The Rosetti’s Least Terns hatched both eggs and both are chicks are doing beautifully!
Least Tern eggs are astonishingly well camouflaged on a pebbly beach, making them nearly impossible to see. It’s easy to understand why the species is threatened, and in some regions, endangered. Least Terns nest on sandy beaches with little vegetation, the same type of beach habitat that people love. Piping Plovers and Least Terns often nest in association with each other. In Massachusetts, the Least Tern is considered a Species of Special Concern.
Mom and Dad Least Terns take turns brooding the eggs. Here they are changing places. Least Terns are monogamous and the Rosetti’s Least Terns are especially good parents.
Least Terns are semi-precocial. Like Piping Plovers, which are fully precocial, Least Terns are mobile after one or two days and can leave the nest.
Unlike Piping Plovers, they cannot feed themselves and will be fed for the next eight weeks by Mom and Dad, a diet consisting mostly of tiny fish.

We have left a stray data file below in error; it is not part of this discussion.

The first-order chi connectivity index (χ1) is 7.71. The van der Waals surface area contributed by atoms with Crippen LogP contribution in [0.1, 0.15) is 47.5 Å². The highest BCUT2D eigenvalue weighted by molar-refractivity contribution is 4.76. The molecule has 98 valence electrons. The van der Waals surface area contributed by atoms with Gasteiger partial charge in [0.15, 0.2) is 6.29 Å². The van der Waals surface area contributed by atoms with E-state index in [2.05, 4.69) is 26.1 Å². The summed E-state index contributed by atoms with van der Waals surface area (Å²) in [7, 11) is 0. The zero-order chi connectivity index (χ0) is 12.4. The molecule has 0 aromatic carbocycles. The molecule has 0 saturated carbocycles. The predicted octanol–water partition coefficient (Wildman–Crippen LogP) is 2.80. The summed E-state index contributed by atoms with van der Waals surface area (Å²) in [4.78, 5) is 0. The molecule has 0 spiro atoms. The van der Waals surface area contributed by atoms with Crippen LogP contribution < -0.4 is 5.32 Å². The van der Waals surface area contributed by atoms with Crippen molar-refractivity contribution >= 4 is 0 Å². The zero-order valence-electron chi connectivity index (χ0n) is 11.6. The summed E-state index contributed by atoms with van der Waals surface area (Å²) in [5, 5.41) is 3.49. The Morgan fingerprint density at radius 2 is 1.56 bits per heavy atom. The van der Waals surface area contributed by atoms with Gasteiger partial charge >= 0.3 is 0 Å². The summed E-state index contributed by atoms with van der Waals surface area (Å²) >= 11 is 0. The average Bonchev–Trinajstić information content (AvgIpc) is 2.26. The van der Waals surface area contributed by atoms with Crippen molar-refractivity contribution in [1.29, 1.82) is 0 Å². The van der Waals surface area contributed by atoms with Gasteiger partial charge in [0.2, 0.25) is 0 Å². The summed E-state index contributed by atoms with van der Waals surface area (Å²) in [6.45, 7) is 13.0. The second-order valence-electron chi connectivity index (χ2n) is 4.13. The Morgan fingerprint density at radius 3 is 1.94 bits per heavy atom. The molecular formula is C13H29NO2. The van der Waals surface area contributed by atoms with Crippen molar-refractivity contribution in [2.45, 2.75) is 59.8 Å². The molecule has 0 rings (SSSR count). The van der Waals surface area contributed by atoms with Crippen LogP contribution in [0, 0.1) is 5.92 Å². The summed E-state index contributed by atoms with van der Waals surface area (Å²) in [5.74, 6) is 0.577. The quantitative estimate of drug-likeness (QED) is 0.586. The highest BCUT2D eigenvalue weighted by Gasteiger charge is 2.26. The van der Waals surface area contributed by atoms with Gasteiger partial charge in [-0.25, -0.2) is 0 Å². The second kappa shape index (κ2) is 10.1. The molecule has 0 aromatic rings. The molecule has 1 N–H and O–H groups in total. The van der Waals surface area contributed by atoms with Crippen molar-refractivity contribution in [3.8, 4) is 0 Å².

Tiny minnows, for tiny chicks. Dad does most of the feeding while Mom mostly broods the babies during the first few days. As the nestlings grow, the parents feed the chicks increasingly larger fish.
First day venturing away from the nest, and then returning to Mom for warmth and protection.
Just as the eggs are perfectly camouflaged, so too are the tiny nestlings.
Almost as adorable as are Piping Plover chicks are Least Tern chicks. However, they are much, much harder to film and to photograph. Least Terns are shyer of humankind than are Piping Plovers. Anyone who has seen PiPl in action know that they have a high tolerance for people and may come right up to you especially if you are standing perfectly still and are perfectly quiet. Least Terns on the other hand are elusive and skittish. The nestlings quickly take cover behind a rock or clump of beach vegetation when disturbed. The Mom and Dad when both courting and nesting will let you know if you are too close by dive bombing and if you still can’t take a hint, will poop on your head. If either happens, then you know for sure you are way too close and are interfering with the chicks feeding. Back away and observe from a more considerate (considerate-to-the-Terns distance that is).
Unfortunately, I recently observed a fellow photographer repeatedly being dive-bombed by a nesting pair of Terns, and that person has a humongously long telephoto lens. She would have gotten perfectly lovely photos from a distance more respectful of the Terns.